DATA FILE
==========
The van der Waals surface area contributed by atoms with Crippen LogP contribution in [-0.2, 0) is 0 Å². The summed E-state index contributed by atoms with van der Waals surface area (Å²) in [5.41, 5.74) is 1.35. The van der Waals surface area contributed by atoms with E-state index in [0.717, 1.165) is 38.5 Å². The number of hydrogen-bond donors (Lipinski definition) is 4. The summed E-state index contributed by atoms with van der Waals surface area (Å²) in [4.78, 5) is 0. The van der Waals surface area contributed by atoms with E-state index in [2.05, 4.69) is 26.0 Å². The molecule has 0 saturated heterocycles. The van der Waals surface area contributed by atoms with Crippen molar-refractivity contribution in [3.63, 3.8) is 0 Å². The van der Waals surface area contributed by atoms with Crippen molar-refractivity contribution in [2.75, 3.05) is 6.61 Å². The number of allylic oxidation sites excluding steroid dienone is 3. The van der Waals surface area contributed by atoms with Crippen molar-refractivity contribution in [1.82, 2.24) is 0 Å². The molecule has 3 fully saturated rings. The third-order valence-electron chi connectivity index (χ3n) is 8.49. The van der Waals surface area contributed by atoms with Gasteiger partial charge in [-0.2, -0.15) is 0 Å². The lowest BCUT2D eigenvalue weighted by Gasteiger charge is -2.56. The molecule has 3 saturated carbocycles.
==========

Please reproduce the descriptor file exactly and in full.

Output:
The van der Waals surface area contributed by atoms with Crippen LogP contribution in [-0.2, 0) is 0 Å². The summed E-state index contributed by atoms with van der Waals surface area (Å²) in [5.41, 5.74) is 1.35. The van der Waals surface area contributed by atoms with E-state index in [0.717, 1.165) is 38.5 Å². The number of hydrogen-bond donors (Lipinski definition) is 4. The summed E-state index contributed by atoms with van der Waals surface area (Å²) in [4.78, 5) is 0. The van der Waals surface area contributed by atoms with E-state index in [2.05, 4.69) is 26.0 Å². The molecule has 0 saturated heterocycles. The van der Waals surface area contributed by atoms with Crippen molar-refractivity contribution in [3.63, 3.8) is 0 Å². The van der Waals surface area contributed by atoms with Crippen molar-refractivity contribution in [2.75, 3.05) is 6.61 Å². The number of allylic oxidation sites excluding steroid dienone is 3. The van der Waals surface area contributed by atoms with Crippen molar-refractivity contribution in [1.82, 2.24) is 0 Å². The molecule has 3 fully saturated rings. The third-order valence-electron chi connectivity index (χ3n) is 8.49. The van der Waals surface area contributed by atoms with Gasteiger partial charge in [-0.2, -0.15) is 0 Å². The lowest BCUT2D eigenvalue weighted by Gasteiger charge is -2.56. The molecule has 3 saturated carbocycles.